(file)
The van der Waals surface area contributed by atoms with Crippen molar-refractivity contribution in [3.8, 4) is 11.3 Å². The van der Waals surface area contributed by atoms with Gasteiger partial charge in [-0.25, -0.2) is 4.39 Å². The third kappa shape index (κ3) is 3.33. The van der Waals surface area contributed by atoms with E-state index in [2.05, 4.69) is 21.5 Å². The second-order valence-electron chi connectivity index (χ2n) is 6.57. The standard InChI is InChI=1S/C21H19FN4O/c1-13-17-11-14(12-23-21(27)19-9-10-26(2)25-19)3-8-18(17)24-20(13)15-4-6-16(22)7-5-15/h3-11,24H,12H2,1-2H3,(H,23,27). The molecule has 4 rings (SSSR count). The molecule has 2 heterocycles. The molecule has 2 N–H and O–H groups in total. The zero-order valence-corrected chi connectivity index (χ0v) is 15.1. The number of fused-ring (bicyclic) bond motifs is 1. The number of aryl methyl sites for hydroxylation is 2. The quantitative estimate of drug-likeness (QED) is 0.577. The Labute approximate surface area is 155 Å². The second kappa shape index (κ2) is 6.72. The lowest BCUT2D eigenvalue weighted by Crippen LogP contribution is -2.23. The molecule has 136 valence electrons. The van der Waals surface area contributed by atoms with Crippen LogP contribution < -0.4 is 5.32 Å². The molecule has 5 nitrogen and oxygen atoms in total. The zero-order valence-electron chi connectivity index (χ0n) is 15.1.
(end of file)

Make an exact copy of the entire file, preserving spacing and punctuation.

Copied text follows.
The van der Waals surface area contributed by atoms with Crippen molar-refractivity contribution in [3.8, 4) is 11.3 Å². The van der Waals surface area contributed by atoms with Gasteiger partial charge in [-0.25, -0.2) is 4.39 Å². The third kappa shape index (κ3) is 3.33. The van der Waals surface area contributed by atoms with E-state index in [2.05, 4.69) is 21.5 Å². The second-order valence-electron chi connectivity index (χ2n) is 6.57. The standard InChI is InChI=1S/C21H19FN4O/c1-13-17-11-14(12-23-21(27)19-9-10-26(2)25-19)3-8-18(17)24-20(13)15-4-6-16(22)7-5-15/h3-11,24H,12H2,1-2H3,(H,23,27). The molecule has 4 rings (SSSR count). The molecule has 2 heterocycles. The molecule has 2 N–H and O–H groups in total. The zero-order valence-corrected chi connectivity index (χ0v) is 15.1. The number of fused-ring (bicyclic) bond motifs is 1. The number of aryl methyl sites for hydroxylation is 2. The quantitative estimate of drug-likeness (QED) is 0.577. The Labute approximate surface area is 155 Å². The second kappa shape index (κ2) is 6.72. The lowest BCUT2D eigenvalue weighted by Crippen LogP contribution is -2.23. The molecule has 136 valence electrons. The van der Waals surface area contributed by atoms with Crippen LogP contribution < -0.4 is 5.32 Å². The molecule has 5 nitrogen and oxygen atoms in total. The zero-order valence-electron chi connectivity index (χ0n) is 15.1.